As a twelve year old in 1950, I came to live with an aunt and uncle in Nova Scotia, a move that took me from the sandy fields of southern California where crops were watered with a phone order and delivered through a series of interconnected canals off the Colorado River. I would be transplanted to an older, long-settled company town built around a chair factory whose whistle regulated the lives of most of the those within hearing.

 

The uncle, Arthur Wilson, my deceased mother’s only brother, worked in the company store all his life. It sold simple groceries, gasoline, thread, rope and even footwear. Upon retirement, he would receive a box of chocolates.

Rachel Cooke, a woman Arthur would likely have known all of his life, was from Portaupique Mountain. She studied to be a nurse in Halifax, then later in Boston, but instead of returning to Canada to work in a hospital, Rachel found her working niche accompanying wealthy widows, heirs of considerable wealth, who chose to own no property to call home, but travelled from fine hotel to fine hotel as the seasons changed. They may have needed the skills of a personal nurse, but more likely they benefitted from Cooke’s keen organizational capabilities. For reasons only Rachel would know, she agreed to marry Arthur Wilson and move back to Bass River, Nova Scotia.

Without a family to occupy her, Rachel Cooke Wilson would turn her organizational talents toward the Women’s Institute and numerous community endeavours, elaborated in the essay “In her Heyday”.

Becoming guardian to a teenager was another challenge altogether, as an inquisitive child so new to a community is full of questions about relationships: Who is who? Who belongs to who? How did that come to be? It would begin a conversation that would continue another four decades.

“Be careful what you say about people,” my aunt often cautioned, as everyone seemed related to everyone else in that small village. As the aunt aged and the teenager moved away to pursue studies and work, regular phone calls and visits back to Nova Scotia increasingly included inquiries of the origin of Rachel’s Cooke ancestors in the region.

One of the many community projects spearheaded by Rachel Cooke Wilson, was the reclamation of the Portaupique Mountain Cemetery. Unlike southern California, where it was sun that reclaimed the arable land back to desert, in Nova Scotia, the tide and tree line were the elements to be contested. The cemetery was overgrown by alder and grasses, many of the stones had tipped or sunk with time, and so a group was formed to restore what could be salvaged. The project was completed and the stones catalogued for future family historians.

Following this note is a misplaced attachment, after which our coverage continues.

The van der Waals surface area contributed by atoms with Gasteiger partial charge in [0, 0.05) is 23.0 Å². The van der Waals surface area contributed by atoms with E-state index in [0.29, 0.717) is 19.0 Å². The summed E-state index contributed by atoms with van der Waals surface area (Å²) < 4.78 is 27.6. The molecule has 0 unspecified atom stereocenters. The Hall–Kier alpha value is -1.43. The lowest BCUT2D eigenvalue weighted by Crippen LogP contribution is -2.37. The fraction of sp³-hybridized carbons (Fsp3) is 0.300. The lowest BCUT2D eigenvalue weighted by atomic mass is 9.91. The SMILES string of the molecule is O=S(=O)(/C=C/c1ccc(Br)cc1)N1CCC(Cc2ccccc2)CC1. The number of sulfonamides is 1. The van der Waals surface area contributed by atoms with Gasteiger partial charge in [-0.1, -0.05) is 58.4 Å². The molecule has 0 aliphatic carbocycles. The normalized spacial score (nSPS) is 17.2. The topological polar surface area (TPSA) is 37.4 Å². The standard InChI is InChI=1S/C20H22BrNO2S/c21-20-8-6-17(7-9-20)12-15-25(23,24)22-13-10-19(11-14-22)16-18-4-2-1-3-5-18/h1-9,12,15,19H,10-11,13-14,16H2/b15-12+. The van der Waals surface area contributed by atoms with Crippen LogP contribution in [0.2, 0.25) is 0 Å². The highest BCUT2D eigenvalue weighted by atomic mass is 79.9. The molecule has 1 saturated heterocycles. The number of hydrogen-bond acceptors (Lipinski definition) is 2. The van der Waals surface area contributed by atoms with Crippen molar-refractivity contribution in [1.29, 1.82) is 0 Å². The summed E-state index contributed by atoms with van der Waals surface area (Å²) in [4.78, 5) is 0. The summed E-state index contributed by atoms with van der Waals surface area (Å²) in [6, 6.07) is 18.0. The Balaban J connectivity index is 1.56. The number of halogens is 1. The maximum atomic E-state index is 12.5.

Another time, a friend of Rachel’s, immersed in Davison family research, came to her to ask, “Who’s the Berry buried in the Cooke Lot?” of the Beach Road Cemetery in Portaupique Village. It was a question with no answer, as those who might have known were long gone. It was a genealogical question, one of many, that would animate the decades of work found in this website. Clues to that question first asked in the 1970s can be found in Family Lines, John Cook and Margaret Berry.

 

 The Berry stone in the Cook(e) Lot

There are no straight lines in the genealogical pursuit, so it offers little consolation to those who need an answer to the question, “Where did my great grandmother come from? And I need it by the end of the day.” It is a painstakingly methodical pursuit of key points of reference that are out there for all of us that fill in the details of a person’s particular life. The records are lodged in community histories and government archives. They consist of vital statistics from birth and death records, collected by census takers, appearing on voting rolls, among municipal, military and church documents, old newspapers and each time a person crosses a border from one country to another. They answer such questions as, where was she born? What census records are there to suggest where she and her family lived and how many siblings she might have had? Did she marry? Did she own property? Did she leave a Last Will and Testament? Did she name people in it for whom she shared a family or special relationship? Where did she die? Where was her final resting place?

Apart from these facts that allow a researcher to flesh out the picture of a life, there is now the possibility of employing DNA testing to establish family connections. From the Portaupique area, there were other Cook families across the bay at a place called Gays River. Everyone was certain there was no connection except the family name. Locating a male Cooke heir on either side of Cobequid Bay and persuading them to take a DNA y-chromosome test, would determine whether these two men shared a common ancestor. A paper trail could be established for the two candidates, but DNA would confirm definitively whether there was a shared ancestor back eight generations. The results opened another couple of decades of research to establish the details of the two Cooke brothers, immigrants to Canada in 1761, whose descendants are shown in the charts found in Family Lines. As DNA testing has become more commonly used among family historians, those first two tests would establish close kin to James and William on three continents, in two provinces and several states of the United States and Australia.

The search continues, no less today than when those first questions were asked of an aging aunt, and will likely continue, as we surely understand that even fat cats can’t resist hunting.

Heather Dau